All it takes is for Mathis to pull off one of his trademark strip-sacks for momentum to change in a game.

Just ask Denver's Peyton Manning or Kansas City's Alex Smith if you need further proof.

Mathis said his goal is to give their quarterback, Andrew Luck, as many extra possessions as possible.

"You try to put guys around him and double team him, but he still seems to be making all the plays," Brady said. "I just know I don't have a lot of time back there in the pocket to sort things out. We got to try and get the ball to our guys as quickly as we can so he's not ruining the game."

Getting the signals

January, 9, 2014
Jan 9
INDIANAPOLIS -- Indianapolis Colts offensive coordinator Pep Hamilton was in a pretty good mood during his weekly meeting with the media Wednesday.

Hamilton is responsible for coming up with a game plan that will be able counter New England Patriots coach Bill Belichick’s defensive schemes.

Hamilton referred to it being a 60-minute chess match because Belichick is always changing looks and disguising things. Then Hamilton pulled out a line that brought out a few laughs from the media contingent.

"They always tend to find ways to figure out some of your signals," Hamilton said with a grin. "That's part of it. It's truly an honor to have an opportunity to field a team and compete against the likes of Coach Belichick, who will go down as one of the greatest coaches in the history of the National Football League."

The Patriots will always remain infamous for the Spygate scandal in 2007.

Hamilton, who was part of the New York Jets' staff from 2003-05, was obviously joking when he said the Patriots "find ways to figure out some of your signals."
INDIANAPOLIS -- Kicker Adam Vinatieri has only played on two teams during his 18-year career.

The Indianapolis Colts and the New England Patriots.

Vinatieri spent the first 10 years of his career with the Patriots and the past eight years with the Colts. Saturday's AFC divisional playoff game will be the 25th time that he has played in a game between the two teams.

“It really never gets old,” he said. “Two great organizations, great coaches, great players, obviously. It's one of those ones. It's the Sox-Yankees, if you will. That kind of thing where I think both teams respect each other and know what comes to the table. It's going to be a fun game.”

Vinatieri has scored 122 points in his career against the Colts and 37 points in his career against the Patriots. He's New England's all-time scoring leader with 1,158 points.

“Mentally, he's as tough and as consistent as they come,” Patriots coach Bill Belichick said. “I can't think of anybody, certainly no other kicker, that I've coached that I would put ahead of him in terms of mental toughness, concentration, focus, professionalism, all of those things. ... He's a great player and a Hall of Fame kicker if there ever was one.”

Receiver Deion Branch is the latest former Patriot to join the Colts. Safety Sergio Brown and cornerback Darius Butler are also former Patriots now with Indianapolis. Former Colts receiver Austin Collie is now with the Patriots.

“It's kind of the nature of the league,” Patriots quarterback Tom Brady said, laughing. “There's a lot of guys that switch teams. There's coaches that switch teams. We've had guys from the Colts that have been on the Patriots and vice versa, so I think we're just used to it at this point.”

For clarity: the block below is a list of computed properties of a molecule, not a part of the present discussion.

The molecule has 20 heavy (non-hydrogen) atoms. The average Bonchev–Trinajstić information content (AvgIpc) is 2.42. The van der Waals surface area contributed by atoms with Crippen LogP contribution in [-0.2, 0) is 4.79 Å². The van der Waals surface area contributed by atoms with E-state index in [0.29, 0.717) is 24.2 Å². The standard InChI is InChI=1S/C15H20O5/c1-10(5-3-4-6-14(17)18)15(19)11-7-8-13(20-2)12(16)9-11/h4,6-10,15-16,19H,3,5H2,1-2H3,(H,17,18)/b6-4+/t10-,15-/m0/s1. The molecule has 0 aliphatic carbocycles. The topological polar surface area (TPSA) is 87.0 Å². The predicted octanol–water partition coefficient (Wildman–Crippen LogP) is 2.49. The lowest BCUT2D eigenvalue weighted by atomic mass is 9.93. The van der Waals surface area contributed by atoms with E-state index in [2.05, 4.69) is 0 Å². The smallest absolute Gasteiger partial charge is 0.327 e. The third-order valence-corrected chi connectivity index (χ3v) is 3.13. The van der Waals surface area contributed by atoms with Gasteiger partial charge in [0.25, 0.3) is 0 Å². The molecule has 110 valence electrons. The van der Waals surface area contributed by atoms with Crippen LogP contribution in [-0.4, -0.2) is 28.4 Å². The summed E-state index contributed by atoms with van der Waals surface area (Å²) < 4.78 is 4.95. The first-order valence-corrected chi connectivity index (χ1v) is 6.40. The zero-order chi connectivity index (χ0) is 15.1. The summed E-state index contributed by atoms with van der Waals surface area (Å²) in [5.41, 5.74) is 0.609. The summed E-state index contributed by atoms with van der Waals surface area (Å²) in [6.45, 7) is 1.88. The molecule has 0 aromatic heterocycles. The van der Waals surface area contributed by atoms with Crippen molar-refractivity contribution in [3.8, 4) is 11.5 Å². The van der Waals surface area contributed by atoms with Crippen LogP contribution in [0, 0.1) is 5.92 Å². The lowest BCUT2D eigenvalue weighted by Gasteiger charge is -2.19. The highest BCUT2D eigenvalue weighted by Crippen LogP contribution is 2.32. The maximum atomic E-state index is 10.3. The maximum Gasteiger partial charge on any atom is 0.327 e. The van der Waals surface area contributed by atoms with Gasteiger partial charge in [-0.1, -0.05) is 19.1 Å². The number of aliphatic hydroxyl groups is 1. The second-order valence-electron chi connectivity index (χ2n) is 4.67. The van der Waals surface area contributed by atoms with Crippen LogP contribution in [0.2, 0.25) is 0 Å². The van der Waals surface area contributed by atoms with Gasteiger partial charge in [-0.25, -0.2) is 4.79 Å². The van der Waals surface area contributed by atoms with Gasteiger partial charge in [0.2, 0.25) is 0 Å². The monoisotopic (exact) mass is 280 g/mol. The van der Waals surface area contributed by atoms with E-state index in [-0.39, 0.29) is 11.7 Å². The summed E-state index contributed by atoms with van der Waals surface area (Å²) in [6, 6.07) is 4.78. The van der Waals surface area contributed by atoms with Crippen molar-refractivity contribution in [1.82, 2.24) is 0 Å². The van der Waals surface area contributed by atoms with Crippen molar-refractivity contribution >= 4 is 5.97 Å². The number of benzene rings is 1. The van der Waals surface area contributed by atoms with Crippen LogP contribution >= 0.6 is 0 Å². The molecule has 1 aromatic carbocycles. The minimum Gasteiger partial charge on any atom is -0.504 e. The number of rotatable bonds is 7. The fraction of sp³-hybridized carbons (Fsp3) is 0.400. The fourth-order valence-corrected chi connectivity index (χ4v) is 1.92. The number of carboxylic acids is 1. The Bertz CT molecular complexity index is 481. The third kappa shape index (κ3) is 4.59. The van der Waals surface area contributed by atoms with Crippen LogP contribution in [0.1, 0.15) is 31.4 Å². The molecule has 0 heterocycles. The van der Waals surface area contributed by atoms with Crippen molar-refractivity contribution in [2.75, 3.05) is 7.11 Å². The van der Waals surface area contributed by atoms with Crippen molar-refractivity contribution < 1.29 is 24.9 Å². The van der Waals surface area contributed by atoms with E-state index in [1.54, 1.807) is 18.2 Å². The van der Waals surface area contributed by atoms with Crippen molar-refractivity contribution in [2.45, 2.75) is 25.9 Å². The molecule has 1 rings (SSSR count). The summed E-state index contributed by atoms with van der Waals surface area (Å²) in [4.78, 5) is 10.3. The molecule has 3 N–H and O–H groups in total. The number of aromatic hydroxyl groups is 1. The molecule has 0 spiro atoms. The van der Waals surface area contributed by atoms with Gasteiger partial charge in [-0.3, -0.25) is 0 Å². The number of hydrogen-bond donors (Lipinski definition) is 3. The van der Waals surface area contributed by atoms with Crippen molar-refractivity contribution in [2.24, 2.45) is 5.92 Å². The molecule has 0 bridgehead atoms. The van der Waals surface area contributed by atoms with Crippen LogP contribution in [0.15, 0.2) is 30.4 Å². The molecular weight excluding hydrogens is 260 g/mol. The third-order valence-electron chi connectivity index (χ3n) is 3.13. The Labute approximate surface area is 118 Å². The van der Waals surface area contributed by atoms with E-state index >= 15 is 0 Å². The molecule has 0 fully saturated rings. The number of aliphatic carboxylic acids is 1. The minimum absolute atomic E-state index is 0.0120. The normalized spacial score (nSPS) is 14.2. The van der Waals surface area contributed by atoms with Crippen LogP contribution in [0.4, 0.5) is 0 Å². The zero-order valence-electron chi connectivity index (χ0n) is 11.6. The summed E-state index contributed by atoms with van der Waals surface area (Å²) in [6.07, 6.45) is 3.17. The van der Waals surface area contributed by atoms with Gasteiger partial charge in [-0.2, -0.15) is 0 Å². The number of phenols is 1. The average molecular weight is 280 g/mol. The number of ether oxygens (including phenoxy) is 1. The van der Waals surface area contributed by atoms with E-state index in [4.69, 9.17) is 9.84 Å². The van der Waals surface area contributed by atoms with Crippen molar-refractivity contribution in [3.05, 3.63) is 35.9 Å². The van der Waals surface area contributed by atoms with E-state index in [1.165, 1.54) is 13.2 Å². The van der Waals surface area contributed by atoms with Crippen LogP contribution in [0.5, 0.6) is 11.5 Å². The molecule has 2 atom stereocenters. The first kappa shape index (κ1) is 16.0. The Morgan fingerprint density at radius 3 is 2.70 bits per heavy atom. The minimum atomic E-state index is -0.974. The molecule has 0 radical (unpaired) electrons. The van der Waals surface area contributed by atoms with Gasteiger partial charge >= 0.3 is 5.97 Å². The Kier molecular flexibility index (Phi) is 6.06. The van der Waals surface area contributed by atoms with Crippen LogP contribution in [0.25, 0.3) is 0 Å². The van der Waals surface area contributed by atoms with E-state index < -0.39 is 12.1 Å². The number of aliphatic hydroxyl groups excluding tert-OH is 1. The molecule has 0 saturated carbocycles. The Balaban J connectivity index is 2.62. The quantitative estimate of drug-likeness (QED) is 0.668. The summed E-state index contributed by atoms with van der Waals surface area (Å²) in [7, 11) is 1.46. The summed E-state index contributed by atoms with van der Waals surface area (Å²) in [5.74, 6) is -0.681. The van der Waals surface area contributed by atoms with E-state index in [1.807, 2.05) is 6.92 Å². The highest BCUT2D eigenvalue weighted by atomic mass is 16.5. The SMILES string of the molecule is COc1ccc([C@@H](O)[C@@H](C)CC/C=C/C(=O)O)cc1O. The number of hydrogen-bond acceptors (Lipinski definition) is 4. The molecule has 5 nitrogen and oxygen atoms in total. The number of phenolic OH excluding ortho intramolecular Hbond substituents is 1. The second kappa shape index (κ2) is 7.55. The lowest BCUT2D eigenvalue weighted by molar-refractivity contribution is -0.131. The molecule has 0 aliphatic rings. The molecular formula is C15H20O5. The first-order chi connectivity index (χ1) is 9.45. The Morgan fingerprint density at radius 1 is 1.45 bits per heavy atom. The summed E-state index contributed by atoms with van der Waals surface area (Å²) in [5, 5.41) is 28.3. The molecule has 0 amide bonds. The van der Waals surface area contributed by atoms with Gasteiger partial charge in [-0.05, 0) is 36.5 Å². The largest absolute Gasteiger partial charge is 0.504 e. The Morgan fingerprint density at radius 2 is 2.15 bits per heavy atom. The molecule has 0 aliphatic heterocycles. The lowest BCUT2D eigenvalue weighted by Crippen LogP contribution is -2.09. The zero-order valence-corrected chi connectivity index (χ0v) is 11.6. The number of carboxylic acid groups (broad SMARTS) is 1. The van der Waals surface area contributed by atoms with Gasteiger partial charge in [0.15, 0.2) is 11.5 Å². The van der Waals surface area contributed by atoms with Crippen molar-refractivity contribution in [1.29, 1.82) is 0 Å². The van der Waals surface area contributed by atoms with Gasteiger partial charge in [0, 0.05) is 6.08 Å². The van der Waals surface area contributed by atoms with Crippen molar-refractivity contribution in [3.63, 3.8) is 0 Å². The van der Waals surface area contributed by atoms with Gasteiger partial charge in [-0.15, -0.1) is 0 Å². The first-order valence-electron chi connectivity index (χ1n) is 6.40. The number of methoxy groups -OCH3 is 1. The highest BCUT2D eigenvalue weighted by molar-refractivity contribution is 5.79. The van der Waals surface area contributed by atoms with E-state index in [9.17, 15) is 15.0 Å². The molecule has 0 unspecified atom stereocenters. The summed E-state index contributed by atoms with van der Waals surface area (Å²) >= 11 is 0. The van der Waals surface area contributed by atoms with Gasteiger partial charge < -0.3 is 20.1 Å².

INDIANAPOLIS -- New Indianapolis Colts receiver Deion Branch was on the practice field with his teammates for the first time Tuesday afternoon. Branch didn’t address the media because he was in a cram session trying to learn as much of the offense as possible before Saturday’s AFC divisional playoff game against his former team, the New England Patriots.

But two guys who know Branch well -- Patriots coach Bill Belichick and quarterback Tom Brady -- talked about him Tuesday.

The Colts signed Branch on Monday to give them some added depth at the receiver spot.

“He’s a great player,” Brady said. “He’s been one of the best players I’ve ever played with. He’s the best teammate, a great person, a great friend. He’s so smart and dependable, consistent. He’s everything you look for in a football player. I’ve always kept in contact with him.”

Branch, MVP of Super Bowl XXXIX, had two separate stints with the Patriots, totaling 4,297 yards and 24 touchdowns. His best season in New England was in 2005 when he had 79 receptions for 998 yards.

“Deion had a great career here,” Belichick said. “I think he was here for seven years or north thereof. Very smart, professional player, one of the top guys we’ve had here in terms of off the field work ethic, leadership, intelligence, preparation, all those things. He had some very productive seasons here. He’s a tremendous person.”

Tedy Bruschi talks Colts-Patriots

January, 6, 2014
Jan 6
PM ET NFL analyst and former New England Patriot linebacker Tedy Bruschi held a chat on Monday afternoon.

I pulled out a few of the questions and answers that involved the Colts.

Question: Hey Tedy,I keep hearing the talk of Talib on Hilton, and I don't dislike the idea. But considering Talib seemed to have more success on big guys, and sometimes being beaten by Hilton-type guys (Steve Smith of course comes to mind) could you see Belichick and Patricia going a different route and using Ryan or Dennard on Hilton with safety help?

Bruschi: I do see Talib matched up on Hilton in certain situations throughout the game. The interesting thing about T.Y. Hilton in Pep Hamilton's offense is that he moves around. Do the Patriots want Talib on Hilton if Hilton is lined up in the slot? Usually there are options for double teams with slot receivers. So it all depends on how creative Pep Hamilton wants to be with the Colts' offense. Is it possible that Bill Belichick says to Talib, "You have him no matter where he goes?" It is. But the Patriots usually like to use other players to double-team.